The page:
Having worked in aviation for well over two decades, I’ve been around aircraft hangars for so long that I don’t really appreciate how huge they are. They were always just everyday items that I didn’t really think much about – kind of like spoons, albeit really big spoons. Then, in Seattle visiting my son, we drove by the Boeing hangars. Holy cow! These things are so massive that although my eyes saw them and knew them as familiar objects, my mind could not wrap itself around the massive buildings. I looked into familiar looking doors, but rather than seeing eight-passenger Lear jets, I saw village-capacity 777s. I couldn’t process what I was seeing. They were just too big.
Kind of like realizing that people who don’t have to, love you anyway.
When my father told me that he wanted my son home for Christmas and that he would buy the ticket, I was way too excited to keep it to myself. I went to work glowing and told a couple of people what my father was doing. I told a couple of people.
Throughout the night, way more than a couple of people came up to me and said that they had heard that my son was going to be able to come home for Christmas, after all. I accepted their congratulations, but thought it was a little weird that so many people that I hadn’t told knew about it anyway. Well, then, one of them told me why so many of them knew.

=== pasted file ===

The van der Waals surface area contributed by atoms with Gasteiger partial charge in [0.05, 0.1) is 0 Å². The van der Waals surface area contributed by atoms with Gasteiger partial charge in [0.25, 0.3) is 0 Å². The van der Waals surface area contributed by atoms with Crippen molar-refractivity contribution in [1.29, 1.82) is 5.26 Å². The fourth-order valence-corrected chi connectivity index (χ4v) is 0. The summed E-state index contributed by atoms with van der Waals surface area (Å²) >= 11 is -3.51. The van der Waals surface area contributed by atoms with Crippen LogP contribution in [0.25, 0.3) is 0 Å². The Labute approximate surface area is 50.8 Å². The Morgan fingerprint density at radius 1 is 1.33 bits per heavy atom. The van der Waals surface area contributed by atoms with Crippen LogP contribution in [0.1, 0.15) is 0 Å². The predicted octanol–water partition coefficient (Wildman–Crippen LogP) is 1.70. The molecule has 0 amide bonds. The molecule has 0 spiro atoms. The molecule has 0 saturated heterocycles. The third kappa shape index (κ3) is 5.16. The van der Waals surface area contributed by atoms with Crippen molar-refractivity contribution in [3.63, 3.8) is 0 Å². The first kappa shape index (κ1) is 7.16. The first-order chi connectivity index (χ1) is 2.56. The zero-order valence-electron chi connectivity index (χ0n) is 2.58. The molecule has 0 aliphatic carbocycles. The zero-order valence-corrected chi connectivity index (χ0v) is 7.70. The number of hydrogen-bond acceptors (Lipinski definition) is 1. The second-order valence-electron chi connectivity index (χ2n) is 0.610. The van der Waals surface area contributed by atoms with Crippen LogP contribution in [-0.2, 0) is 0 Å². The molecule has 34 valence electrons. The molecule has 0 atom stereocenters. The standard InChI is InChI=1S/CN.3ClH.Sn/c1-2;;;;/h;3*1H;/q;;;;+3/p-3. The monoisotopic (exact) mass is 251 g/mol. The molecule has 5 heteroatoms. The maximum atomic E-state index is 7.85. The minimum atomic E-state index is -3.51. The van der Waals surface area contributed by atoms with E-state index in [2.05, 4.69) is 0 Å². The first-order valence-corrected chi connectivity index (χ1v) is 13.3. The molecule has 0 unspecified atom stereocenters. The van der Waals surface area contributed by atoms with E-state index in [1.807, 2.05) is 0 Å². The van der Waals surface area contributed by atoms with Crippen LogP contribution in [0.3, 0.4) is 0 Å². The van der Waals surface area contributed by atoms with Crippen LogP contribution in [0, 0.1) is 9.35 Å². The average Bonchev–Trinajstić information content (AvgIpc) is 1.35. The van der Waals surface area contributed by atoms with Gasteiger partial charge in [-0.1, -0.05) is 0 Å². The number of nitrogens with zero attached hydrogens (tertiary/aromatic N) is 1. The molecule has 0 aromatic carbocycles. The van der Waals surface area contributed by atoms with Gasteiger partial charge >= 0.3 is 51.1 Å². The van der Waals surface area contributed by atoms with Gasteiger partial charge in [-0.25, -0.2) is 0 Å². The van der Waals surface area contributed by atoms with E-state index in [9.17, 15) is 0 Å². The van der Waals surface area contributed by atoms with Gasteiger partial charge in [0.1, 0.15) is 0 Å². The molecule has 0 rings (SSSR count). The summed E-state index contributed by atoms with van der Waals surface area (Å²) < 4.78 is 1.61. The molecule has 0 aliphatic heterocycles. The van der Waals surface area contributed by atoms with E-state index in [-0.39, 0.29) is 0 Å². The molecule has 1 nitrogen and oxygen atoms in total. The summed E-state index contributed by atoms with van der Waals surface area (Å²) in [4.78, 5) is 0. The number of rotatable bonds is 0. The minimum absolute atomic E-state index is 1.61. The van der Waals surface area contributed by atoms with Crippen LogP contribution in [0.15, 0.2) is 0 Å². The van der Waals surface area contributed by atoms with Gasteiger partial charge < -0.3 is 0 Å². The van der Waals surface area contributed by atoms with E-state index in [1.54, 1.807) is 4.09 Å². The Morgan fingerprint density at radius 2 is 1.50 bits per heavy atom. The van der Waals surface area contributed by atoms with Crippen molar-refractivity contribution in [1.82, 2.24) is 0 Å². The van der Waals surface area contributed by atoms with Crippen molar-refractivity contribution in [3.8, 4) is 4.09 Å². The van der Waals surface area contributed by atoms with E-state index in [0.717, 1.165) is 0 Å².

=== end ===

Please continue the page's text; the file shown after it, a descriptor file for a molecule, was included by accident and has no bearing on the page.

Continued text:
It seems that one of them had decided to take up a collection to buy the ticket and that several others had already contributed or were planning to at payday.
I found out about this over a week ago and it still stuns me. Like the hangar, my mind is struggling to process the information it has received. I really do love so many of those young people I work with. It was overwhelming to find out that they love me, as well. It’s just too big for my brain to process.
You know, love sneaks up on you sometimes. When I first showed up to work, I was nervous, knew no one and was resentful that my life was not going the way I wanted it to. I had bills to pay and this was how I was going to do it. I wasn’t looking for friends. I was just there to do a job. Days passed and I settled in to do the tasks before me as best I could. In my position as peer coach, I spoke directly with many of my coworkers, learning about them, how they came to be there, what they wanted out of the job and some of their aspirations. I heard stories of people out to earn a little Christmas cash, of people who (like me) had hit a hiccup in their careers, of people whose retirement funds were not lasting the way they needed, of people working their ways through school, and of people who don’t plan that far ahead. They lived one day at a time. I heard stories from people whose life experiences were similar to my own and from people whose lives I could not even imagine. I grew to admire and love many of them. They (like me and my beloved son) are not perfect, but I do love my work children and they love me back – warts and all.
Amazing. Humbling. And still bigger than my head can wrap itself around.